Time for another classic - Josef Sudek.
There are some photographers who just seem to effortlessly resist the passage of time, and Sudek is one of those.
While often celebrating intense beauty, Sudek never seems to come too close to falling into sentimentalism. Indeed some of his work from the industrialised Black Triangle area is so direct and unsentimental that it appears as a precursor for some of the sort of photography that only came to be made by other photographers much later on.
As well as his lyrical pictures of Prague, Sudek was the master of the pano photograph - often depicting the most mundane things in a manner that requires that we pay attention to them.
Add in to all this that he made many of his best works under a Communist (and before that - Nazi) regime and with only one arm (lost in the first war) - not easy when lugging around a view camera.
Personally, I think everyone should have at least one good book of Sudek's work on their shelves, if not two or three (He also had a studio that would be the envy of any creative photographer...)
"...everything around us, dead or alive, in the eyes of a crazy photographer mysteriously takes on many variations, so that a seemingly dead object comes to life through light or by its surroundings.... To capture some of this - I suppose that's lyricism...
I believe that photography loves banal objects, and I love the life of objects." -Josef Sudek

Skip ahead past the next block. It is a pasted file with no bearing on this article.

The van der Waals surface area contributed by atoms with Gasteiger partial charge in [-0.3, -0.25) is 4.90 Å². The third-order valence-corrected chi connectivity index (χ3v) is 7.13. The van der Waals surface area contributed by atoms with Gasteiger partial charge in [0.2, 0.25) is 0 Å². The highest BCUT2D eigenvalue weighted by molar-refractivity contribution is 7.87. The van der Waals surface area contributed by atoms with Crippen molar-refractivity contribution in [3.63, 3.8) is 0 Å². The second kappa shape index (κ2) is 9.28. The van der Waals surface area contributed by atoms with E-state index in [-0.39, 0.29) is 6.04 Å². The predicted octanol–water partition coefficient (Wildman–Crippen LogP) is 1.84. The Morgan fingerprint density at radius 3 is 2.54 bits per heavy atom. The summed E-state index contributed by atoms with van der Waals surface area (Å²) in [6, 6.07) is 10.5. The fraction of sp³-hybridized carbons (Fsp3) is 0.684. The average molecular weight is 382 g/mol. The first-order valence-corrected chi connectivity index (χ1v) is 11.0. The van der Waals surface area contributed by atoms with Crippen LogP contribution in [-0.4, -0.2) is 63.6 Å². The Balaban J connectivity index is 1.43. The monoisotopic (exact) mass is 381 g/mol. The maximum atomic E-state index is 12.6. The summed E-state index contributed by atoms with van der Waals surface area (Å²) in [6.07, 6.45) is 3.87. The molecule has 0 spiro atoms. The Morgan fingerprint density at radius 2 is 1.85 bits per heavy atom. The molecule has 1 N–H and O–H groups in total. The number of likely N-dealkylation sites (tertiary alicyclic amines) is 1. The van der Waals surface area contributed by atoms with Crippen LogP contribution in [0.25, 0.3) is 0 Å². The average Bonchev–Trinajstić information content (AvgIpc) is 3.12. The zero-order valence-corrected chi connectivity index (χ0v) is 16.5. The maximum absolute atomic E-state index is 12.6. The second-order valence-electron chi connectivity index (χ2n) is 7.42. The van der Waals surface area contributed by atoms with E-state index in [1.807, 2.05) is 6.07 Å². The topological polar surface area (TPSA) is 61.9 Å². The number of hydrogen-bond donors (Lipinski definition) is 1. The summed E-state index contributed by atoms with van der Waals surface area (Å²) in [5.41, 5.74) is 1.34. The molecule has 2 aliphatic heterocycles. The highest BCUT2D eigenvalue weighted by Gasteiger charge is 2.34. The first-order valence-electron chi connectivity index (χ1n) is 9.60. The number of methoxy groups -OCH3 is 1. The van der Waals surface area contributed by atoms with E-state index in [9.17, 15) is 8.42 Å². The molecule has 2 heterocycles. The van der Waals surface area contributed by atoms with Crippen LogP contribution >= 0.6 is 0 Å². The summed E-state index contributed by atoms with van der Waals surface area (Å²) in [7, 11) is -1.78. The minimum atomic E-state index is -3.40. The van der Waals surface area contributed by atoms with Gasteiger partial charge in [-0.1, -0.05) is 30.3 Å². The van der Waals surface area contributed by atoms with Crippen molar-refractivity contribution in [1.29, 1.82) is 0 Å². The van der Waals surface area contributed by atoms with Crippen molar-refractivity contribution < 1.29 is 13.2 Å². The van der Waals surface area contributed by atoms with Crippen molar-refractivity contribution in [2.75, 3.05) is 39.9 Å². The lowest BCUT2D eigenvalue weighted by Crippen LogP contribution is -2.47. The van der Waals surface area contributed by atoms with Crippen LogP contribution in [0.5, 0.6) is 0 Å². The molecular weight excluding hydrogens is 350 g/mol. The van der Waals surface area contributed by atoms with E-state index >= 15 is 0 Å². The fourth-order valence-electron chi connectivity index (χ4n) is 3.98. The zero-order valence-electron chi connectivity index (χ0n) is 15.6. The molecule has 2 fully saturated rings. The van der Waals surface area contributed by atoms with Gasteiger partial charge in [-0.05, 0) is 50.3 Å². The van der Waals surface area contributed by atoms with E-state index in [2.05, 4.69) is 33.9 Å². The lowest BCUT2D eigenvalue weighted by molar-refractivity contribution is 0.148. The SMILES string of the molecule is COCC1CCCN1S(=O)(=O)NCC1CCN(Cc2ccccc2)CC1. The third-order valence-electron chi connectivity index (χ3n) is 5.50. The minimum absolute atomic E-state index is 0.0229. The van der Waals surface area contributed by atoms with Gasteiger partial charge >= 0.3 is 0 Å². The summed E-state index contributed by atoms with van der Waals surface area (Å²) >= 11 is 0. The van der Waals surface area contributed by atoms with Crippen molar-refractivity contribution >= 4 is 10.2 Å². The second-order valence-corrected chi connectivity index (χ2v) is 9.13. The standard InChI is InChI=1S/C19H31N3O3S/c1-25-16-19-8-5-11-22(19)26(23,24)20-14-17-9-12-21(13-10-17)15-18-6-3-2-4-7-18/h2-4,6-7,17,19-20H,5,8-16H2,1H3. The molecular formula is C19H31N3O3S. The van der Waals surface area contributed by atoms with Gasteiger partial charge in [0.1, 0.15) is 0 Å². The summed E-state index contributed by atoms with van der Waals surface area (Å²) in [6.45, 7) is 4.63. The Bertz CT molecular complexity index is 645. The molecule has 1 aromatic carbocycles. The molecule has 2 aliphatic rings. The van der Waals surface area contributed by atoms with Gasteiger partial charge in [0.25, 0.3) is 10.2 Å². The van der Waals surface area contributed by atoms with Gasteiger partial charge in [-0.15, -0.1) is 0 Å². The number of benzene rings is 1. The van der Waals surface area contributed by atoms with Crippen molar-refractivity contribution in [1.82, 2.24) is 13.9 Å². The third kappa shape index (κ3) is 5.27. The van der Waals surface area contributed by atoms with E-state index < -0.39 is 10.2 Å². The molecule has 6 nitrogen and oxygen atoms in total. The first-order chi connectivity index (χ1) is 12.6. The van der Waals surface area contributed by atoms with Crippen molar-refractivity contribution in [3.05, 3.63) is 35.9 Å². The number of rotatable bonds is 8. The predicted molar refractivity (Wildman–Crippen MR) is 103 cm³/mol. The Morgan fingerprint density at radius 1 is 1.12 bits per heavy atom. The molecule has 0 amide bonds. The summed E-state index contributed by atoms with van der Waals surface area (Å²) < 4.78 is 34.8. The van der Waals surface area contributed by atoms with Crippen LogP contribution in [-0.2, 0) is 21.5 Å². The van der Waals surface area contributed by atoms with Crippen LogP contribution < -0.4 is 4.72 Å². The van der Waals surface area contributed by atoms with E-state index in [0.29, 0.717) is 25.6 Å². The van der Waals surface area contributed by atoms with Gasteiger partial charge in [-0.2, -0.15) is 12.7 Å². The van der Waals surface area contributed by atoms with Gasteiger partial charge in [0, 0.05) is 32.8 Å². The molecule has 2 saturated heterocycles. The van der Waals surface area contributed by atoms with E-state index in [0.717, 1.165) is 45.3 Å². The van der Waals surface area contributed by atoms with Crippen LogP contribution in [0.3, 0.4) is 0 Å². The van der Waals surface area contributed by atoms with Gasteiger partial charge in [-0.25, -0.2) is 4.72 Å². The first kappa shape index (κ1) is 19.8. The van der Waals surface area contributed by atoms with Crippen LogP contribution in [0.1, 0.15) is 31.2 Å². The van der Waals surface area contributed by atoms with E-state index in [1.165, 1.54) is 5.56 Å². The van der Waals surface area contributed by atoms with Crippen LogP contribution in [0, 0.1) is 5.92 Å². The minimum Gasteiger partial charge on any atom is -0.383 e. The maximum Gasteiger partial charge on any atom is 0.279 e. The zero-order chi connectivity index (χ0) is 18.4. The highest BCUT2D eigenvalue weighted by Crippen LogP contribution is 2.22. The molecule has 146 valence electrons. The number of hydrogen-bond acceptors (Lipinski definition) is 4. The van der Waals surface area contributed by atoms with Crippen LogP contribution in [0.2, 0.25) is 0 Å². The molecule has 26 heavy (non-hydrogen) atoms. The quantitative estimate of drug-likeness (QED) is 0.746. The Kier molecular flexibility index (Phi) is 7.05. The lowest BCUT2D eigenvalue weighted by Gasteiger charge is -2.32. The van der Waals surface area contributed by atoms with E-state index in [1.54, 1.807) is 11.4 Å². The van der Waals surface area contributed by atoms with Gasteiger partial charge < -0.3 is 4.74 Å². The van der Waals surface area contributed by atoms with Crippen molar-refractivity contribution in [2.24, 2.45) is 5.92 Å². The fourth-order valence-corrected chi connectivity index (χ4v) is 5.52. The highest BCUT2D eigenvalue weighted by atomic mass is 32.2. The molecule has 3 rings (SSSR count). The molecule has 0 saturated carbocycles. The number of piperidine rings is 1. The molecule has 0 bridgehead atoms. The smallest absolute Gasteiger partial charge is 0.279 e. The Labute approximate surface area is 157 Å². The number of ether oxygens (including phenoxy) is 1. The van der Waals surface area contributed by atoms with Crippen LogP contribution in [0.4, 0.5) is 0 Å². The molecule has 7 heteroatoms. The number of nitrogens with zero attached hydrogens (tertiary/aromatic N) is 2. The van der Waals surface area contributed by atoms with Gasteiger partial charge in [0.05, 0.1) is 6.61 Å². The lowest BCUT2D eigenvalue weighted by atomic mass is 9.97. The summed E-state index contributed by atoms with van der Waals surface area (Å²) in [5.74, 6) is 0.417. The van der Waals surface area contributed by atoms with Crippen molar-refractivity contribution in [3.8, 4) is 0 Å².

Flaubert once expressed an ambition to write a book which would have no subject, "a book dependent on nothing external ... held together by the strength of its style." Photographers have sometimes expressed parallel aspirations to make light itself the subject of their photographs, leaving the banal, material world behind. Both ideals are, of course, unobtainable, but nonetheless they may be worth pursuing... Sudek has come closer than any other photographer to catching this illusive goal. His devices for this effect are simple and highly poetic: the dust he raised in a frenzy when the light was just right, a gossamer curtain draped over a chair back, the mist from a garden sprinkler, even the ambient moisture in the atmosphere when the air is near dew point. The eye is usually accustomed to seeing not light but the surfaces it defines; when light is reflected from amorphous materials, however, perception of materiality shifts to light itself. Sudek looked for such materials everywhere. And then he usually balanced the ethereal luminescence with the contra-bass of his deep shadow tonalities. The effect is enchanting, and strongly conveys the human element which is the true content of his photographs. For, throughout all his photography, there is one dominant mood, one consistent viewpoint, and one overriding philosophy. The mood is melancholy and the point of view is romanticism. And overriding all this is a philosphic detachment, an attitude he shares with Spinoza. The attitude of detachment that characterizes Sudek's art accounts for both its strength and weakness: the strength which lies in the ideal of utter tranquility and the weakness which is found in the paucity of human intimacy..." (from an essay by Charles Sawyer )